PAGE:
New research in United States says rugby players suffer brain shrinkage

Many of the findings found in American Rules football being replicated in rugby

“If anything, rugby players get even more blows to the head than American football players,” says the head of the research, Dr Patrick Bellgowan

“If anything, rugby players get even more blows to the head than American football players,” says the head of the research, Dr Patrick Bellgowan

Wed, May 14, 2014, 01:00


Rugby players and others involved in physical contact sports suffer a shrinkage in the part of the brain responsible for memory, even if they have not suffered major concussion injuries, according to research.

Researchers in the United States closely examined a group of American Rules footballers over two years, carrying out detailed cognitive tests to track the impact of the sport upon the hippocampus – which processes short-term memories into long-term ones.

Players who had previously had concussion injuries had hippocampus that are a tenth smaller than those who had not, but the hippocampus is also reduced in size for those who had played for years without reporting injury.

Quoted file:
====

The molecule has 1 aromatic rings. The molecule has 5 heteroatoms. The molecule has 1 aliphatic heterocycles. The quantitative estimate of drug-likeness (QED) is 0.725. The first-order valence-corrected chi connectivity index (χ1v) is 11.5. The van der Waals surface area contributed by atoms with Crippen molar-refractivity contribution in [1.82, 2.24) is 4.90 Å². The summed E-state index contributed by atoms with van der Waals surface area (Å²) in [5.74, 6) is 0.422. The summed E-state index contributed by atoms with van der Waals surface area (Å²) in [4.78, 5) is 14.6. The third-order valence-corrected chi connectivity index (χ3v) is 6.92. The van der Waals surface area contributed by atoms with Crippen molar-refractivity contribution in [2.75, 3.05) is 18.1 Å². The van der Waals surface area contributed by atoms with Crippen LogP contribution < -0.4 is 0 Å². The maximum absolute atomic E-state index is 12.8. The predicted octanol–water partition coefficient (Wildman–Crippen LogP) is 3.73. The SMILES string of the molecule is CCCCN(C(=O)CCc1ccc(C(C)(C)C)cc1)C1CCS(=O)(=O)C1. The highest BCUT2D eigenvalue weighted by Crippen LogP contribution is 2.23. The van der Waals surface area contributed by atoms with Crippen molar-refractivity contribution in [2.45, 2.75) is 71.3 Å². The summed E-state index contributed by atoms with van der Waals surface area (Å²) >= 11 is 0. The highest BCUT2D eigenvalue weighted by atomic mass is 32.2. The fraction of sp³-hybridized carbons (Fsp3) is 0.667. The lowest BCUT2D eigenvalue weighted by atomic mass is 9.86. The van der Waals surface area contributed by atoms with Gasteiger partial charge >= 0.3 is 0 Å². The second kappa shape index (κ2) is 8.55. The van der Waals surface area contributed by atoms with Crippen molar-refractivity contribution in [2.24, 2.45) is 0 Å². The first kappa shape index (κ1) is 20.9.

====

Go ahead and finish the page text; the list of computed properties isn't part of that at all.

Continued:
“If anything, rugby players get even more blows to the head than American football players,” the head of the research, Dr Patrick Bellgowan, told The Irish Times last night when asked if the research had implications for rugby.

“Many of the neurological and psychiatric findings from concussion research in American Rules football are being replicated in rugby players,” said Dr Bellgowan, who is based at the Laureate Institute for Brain Research, Tulsa, Oklahoma.

‘Brain injury’
The findings, carried out between 2011 and 2013, suggest “that, particularly in young athletes, concussion should be treated conservatively keeping in mind the possible long-term consequences of the brain injury”, according to the report, published by JAMA Network.

Footballers had smaller hippocampi than those from a control group who did not play contact sports at all, while players “with a history of concussion” had smaller hippocampi than players who had not suffered such injuries.

In addition, the size of the hippocampus and the time taken by players to answer detailed cognitive tests increased in proportion to the number of years that they played the sport – even if they had never knowingly suffered concussion.

“Even in the absence of concussion, compromised white matter integrity has been documented in the hippocampus of collegiate contact-sport athletes,” according to the report, adding that repetitive mild concussion injuries to animals quickly produce scarring in the hippocampus.

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